Steve
Ya know this quarantine thing is making for a lot of really good posting!
 

flowerbug

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How about burning sticks and wood on TOP of your garden bed?
a waste of energy and nutrients... burning sends all that energy into the air when it could be going towards the soil community instead. a certain amount of wood ash and charcoal is ok, but beyond that most places are wasting a valuable resource by burning it. a poor historical practice that people do out of habit and tradition than actually understanding what they are doing. this is why after years of such practices their soils are destroyed and they are farming subsoils.

look at any culture that practices yearly burning of fields and then regular plowing. after 100yrs they've ruined their land/topsoil. if they instead buried their field residues they'd not be quite so bad off (but then it also depends upon what they are doing with what they've harvested and if they return any manures or other organic materials to the fields). there is only a certain amount of carrying capacity any location will have. go beyond that and eventually the topsoil is depleted - burning just means faster depletion.

depending upon how much moisture you have available to work with you can recover topsoil and diversity of the soil community, but that takes time. there are methods you can use to speed things up and help things along but it will still take some time.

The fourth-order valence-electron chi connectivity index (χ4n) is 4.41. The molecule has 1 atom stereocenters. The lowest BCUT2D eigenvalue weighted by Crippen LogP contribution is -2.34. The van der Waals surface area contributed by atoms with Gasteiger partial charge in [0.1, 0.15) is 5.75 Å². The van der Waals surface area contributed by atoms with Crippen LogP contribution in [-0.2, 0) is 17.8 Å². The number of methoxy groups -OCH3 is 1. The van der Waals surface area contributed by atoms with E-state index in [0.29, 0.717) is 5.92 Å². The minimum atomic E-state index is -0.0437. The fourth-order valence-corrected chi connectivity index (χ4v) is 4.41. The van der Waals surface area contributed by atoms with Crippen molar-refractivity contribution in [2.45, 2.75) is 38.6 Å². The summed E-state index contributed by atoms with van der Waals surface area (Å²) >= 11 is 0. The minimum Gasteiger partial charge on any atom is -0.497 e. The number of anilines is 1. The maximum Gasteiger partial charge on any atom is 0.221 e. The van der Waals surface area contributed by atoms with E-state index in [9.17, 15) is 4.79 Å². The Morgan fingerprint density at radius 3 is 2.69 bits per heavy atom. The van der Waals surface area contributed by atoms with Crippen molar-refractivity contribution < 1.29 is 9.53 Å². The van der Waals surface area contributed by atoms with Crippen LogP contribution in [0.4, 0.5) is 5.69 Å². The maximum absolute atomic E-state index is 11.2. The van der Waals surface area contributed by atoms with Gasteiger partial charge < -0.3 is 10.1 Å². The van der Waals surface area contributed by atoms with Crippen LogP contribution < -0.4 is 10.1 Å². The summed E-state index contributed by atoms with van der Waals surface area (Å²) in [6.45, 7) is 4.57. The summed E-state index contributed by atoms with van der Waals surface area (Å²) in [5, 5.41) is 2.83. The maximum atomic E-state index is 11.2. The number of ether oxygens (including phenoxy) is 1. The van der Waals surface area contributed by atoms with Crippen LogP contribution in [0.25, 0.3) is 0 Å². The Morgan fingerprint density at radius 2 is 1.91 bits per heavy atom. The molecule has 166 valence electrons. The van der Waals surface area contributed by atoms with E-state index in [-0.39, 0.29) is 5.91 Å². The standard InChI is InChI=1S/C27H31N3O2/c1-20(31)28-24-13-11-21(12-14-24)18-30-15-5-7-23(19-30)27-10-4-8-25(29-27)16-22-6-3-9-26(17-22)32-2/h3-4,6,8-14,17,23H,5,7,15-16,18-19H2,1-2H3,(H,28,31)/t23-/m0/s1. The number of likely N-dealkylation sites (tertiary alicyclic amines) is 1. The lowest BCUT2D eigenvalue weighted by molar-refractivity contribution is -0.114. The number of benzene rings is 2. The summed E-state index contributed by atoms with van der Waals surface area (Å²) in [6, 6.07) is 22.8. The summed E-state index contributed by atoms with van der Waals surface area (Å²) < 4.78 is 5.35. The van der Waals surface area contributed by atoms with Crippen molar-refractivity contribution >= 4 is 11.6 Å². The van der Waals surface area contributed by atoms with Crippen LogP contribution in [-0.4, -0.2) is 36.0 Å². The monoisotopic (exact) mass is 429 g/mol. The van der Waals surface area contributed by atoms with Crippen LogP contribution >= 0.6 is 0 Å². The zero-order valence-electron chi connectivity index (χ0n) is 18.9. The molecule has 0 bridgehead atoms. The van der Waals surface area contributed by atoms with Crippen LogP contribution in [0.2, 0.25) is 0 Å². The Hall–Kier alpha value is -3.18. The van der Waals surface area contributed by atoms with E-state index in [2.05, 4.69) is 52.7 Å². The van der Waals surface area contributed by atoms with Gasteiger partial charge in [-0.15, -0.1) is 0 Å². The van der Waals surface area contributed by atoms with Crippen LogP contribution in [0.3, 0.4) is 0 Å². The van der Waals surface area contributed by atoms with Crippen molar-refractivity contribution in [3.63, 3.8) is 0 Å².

Ridgerunner

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In Arkansas I burned in my garden because I didn't have any real alternative. I didn't have a good way to let the stuff turn into compost, which can take years with wood. I've had groundhogs and possum set up dens under brush piles, let alone lots of mice and rats. Rats especially. When I pruned my trees I had a huge pile of branches, let alone other sources for the burn pile..

The safest place for me to burn was in the garden in winter. Anywhere else was a fire hazard with all the grass around, either when it is green or dead. In the garden I had a large clear space around it that could not burn. And I always talked to the local fire department to get clearance to burn. Wind was more important than how wet it was, though the danger goes up with dry conditions.